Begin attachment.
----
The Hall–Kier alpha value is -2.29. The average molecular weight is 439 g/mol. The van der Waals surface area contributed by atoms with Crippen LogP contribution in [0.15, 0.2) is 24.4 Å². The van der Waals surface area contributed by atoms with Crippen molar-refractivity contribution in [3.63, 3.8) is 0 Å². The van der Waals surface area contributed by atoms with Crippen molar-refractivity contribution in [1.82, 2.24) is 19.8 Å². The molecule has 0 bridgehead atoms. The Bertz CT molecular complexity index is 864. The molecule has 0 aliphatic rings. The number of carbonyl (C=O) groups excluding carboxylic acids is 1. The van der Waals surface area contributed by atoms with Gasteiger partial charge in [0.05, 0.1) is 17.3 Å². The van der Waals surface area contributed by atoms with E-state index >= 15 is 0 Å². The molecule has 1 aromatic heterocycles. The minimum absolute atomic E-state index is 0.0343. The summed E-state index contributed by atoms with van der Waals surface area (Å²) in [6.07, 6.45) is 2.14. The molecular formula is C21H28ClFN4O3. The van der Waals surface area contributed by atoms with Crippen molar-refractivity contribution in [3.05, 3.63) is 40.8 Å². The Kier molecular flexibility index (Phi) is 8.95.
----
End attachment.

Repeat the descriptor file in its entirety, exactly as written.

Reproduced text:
The Hall–Kier alpha value is -2.29. The average molecular weight is 439 g/mol. The van der Waals surface area contributed by atoms with Crippen LogP contribution in [0.15, 0.2) is 24.4 Å². The van der Waals surface area contributed by atoms with Crippen molar-refractivity contribution in [3.63, 3.8) is 0 Å². The van der Waals surface area contributed by atoms with Crippen molar-refractivity contribution in [1.82, 2.24) is 19.8 Å². The molecule has 0 bridgehead atoms. The Bertz CT molecular complexity index is 864. The molecule has 0 aliphatic rings. The number of carbonyl (C=O) groups excluding carboxylic acids is 1. The van der Waals surface area contributed by atoms with Gasteiger partial charge in [0.05, 0.1) is 17.3 Å². The van der Waals surface area contributed by atoms with E-state index >= 15 is 0 Å². The molecule has 1 aromatic heterocycles. The minimum absolute atomic E-state index is 0.0343. The summed E-state index contributed by atoms with van der Waals surface area (Å²) in [6.07, 6.45) is 2.14. The molecular formula is C21H28ClFN4O3. The van der Waals surface area contributed by atoms with Crippen molar-refractivity contribution in [3.05, 3.63) is 40.8 Å². The Kier molecular flexibility index (Phi) is 8.95.